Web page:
Q:

What is Probate?

A:

Probate

Probate is the court supervised legal process that includes determining the validity of your will, gathering your assets, paying your debts, taxes, and the expenses of will administration, and then distributing the remaining assets to those persons entitled to them.

Any asset held in your name alone at the time of your death is subject to Probate. The costs of Probate can equal 3% or more of your estate's value. These costs can be reduced through proper Planning.

Q:

What are the Other Necessary Estate Planning Documents

A:

There are four(4) estate planning documents everyone should have and they are:

  • Health Care Power of Attorney - This document allows you to designate individuals to make medical decisions on your behalf when you are unable to do so. It also gives those individuals the power to interact with your doctors and supervise a medical treatment plan for you.
  • Living Will - This documents tells medical staff what to do in the event you're placed on life support and appoints an individual(s) who can implement your decisions when you are unable to do so.
  • Durable/Financial Power of Attorney - This document allows you to designate individuals to handle your banking, real estate and financial affairs if you are unable to do so. It is an alternative to a Court supervised Guardianship.
  • Pre-Need Guardian Designator - This document tells the Court who you want to manage you(your Guardian) in the event of your mental incapacity and a court ordered guardianship is necessary.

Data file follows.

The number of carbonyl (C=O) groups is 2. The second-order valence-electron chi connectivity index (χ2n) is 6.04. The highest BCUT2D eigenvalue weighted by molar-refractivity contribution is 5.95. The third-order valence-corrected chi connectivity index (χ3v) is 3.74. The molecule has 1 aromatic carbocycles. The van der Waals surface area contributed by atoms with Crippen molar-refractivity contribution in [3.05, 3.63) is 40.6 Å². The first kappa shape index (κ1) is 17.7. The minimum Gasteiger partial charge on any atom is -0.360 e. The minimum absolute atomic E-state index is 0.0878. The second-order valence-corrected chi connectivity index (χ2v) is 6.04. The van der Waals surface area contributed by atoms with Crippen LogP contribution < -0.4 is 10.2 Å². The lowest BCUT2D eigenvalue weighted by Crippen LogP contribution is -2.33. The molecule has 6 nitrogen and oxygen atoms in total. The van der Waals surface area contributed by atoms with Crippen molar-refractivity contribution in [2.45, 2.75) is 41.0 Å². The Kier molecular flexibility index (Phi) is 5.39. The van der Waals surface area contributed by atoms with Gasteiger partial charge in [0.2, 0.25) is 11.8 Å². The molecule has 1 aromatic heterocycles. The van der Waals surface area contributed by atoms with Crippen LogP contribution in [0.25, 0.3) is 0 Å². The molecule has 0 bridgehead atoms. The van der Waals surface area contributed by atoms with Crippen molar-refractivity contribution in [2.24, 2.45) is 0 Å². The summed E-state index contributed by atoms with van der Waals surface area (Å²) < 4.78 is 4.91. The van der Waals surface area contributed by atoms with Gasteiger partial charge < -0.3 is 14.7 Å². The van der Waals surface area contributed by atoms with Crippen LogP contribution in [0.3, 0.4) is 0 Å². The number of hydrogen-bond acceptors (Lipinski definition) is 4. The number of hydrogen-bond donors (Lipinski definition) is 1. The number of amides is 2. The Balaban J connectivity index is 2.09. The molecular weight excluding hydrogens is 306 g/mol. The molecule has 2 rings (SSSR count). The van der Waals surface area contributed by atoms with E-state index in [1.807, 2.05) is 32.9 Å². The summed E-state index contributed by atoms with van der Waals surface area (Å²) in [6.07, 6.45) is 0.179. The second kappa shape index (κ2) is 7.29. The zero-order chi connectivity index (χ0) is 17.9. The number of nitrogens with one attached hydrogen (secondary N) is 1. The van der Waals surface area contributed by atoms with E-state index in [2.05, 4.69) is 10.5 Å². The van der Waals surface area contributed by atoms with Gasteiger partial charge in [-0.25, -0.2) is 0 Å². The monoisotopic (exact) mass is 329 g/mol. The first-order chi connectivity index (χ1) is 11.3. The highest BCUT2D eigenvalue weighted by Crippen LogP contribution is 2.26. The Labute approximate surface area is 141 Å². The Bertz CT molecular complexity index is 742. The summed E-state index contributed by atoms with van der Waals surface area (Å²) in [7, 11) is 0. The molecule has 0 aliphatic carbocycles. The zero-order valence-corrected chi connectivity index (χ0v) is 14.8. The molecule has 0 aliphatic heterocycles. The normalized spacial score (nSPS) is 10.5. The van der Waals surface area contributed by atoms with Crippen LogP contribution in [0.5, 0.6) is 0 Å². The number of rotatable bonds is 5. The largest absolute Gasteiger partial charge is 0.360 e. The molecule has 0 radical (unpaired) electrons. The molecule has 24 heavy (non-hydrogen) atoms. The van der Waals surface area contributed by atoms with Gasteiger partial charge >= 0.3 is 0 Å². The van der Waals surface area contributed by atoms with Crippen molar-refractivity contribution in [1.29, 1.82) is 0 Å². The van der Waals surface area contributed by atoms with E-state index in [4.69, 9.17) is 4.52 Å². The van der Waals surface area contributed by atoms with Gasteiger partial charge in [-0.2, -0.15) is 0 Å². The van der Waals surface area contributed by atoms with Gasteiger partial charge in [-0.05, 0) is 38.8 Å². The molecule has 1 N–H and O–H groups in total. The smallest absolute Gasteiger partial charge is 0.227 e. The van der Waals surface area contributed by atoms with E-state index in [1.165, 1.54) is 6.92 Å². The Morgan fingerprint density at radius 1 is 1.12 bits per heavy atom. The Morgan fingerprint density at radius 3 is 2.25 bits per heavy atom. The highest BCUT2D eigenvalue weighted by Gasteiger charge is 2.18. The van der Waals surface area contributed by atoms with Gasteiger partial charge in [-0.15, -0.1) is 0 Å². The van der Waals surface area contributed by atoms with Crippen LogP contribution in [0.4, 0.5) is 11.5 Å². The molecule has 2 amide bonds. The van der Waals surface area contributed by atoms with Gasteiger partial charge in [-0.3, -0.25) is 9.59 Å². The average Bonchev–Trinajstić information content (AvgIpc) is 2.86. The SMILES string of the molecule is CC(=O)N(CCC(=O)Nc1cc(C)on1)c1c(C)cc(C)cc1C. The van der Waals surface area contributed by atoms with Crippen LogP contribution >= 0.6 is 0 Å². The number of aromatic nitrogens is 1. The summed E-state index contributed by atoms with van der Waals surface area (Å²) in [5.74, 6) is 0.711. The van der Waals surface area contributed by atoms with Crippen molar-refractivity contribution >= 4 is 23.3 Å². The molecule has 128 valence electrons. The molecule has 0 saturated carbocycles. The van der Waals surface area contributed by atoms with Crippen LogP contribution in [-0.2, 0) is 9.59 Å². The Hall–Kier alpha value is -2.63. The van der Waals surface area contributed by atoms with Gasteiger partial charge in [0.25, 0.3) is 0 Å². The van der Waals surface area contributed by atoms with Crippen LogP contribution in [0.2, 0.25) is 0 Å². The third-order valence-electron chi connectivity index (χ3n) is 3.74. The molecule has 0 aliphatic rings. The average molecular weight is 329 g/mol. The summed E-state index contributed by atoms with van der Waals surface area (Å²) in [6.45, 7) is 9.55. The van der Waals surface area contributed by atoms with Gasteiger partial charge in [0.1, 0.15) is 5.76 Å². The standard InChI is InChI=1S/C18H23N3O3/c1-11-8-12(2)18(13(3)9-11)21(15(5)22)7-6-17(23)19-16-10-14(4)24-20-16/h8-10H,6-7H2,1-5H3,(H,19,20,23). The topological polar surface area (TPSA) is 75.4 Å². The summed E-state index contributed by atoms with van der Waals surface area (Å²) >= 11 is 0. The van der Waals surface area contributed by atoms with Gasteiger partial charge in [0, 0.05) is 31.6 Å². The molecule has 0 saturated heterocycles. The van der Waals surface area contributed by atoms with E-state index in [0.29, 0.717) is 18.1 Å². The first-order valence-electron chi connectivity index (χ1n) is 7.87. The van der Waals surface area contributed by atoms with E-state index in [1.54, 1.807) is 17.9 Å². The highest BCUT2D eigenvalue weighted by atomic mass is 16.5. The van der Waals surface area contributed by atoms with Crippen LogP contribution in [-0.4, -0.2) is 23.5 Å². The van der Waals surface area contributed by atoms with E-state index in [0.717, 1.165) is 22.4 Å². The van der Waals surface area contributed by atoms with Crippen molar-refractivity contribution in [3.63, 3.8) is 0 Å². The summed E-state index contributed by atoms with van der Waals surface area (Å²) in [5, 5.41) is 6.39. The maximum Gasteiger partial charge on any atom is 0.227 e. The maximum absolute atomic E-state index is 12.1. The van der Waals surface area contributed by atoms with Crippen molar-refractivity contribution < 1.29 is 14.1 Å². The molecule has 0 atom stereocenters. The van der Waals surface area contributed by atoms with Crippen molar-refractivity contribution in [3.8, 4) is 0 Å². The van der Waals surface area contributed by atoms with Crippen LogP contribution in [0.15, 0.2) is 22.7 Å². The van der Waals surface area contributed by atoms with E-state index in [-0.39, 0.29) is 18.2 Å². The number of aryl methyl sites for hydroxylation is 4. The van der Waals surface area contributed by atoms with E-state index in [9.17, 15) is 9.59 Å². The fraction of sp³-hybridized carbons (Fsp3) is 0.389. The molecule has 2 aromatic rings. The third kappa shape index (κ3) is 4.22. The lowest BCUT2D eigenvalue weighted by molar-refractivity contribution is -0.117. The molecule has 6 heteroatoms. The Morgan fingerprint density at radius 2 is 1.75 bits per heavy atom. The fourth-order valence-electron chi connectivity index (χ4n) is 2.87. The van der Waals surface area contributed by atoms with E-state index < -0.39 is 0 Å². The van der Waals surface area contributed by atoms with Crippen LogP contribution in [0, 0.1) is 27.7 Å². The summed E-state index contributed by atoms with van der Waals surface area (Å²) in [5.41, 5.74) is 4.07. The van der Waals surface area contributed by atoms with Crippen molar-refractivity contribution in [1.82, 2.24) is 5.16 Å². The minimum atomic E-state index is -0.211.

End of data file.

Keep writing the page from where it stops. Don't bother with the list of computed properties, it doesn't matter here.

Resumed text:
Q:

Retired? Moving? Don't Forget Your Estate Plan

A:

Whether you have just moved to Florida or are leaving the Sunshine state, do not forget to have your current estate plan reviewed by an attorney. The reason, no two states have similar laws, regarding your Will, Trust, Power of Attorney for Assets and Health Care, Living Will and Designation of Guardian. What works/worked in one state may not work in another. If you had a Power of Attorney drawn in New Jersey and move to Florida, a Florida Bank may refuse to honor that Power of Attorney because it is based on another state's laws. Likewise, Hospitals and Doctors may refuse to honor your Living Will and Medical Power of Attorney, if based on another states laws. The result, a possible Court controlled Guardianship to access money, assets and dictate medical care and treatment, that you thought were free of Court control and consumes time and money that you did not plan for.

In addition although on the Federal Level, there is no estate tax if your estate does not exceed the date of death exemption amount($5,490,000.00 for 2017), your new state may impose a tax on a lesser amount. Thus, having your documents reviewed by a local attorney can plan for this unanticipated state inheritance tax.

The bottom line when you cross state lines, have your estate documents reviewed by an attorney, who can orient your estate plan to your new home.

Q:

Employee or Independent Contractor?

A:

Tax Form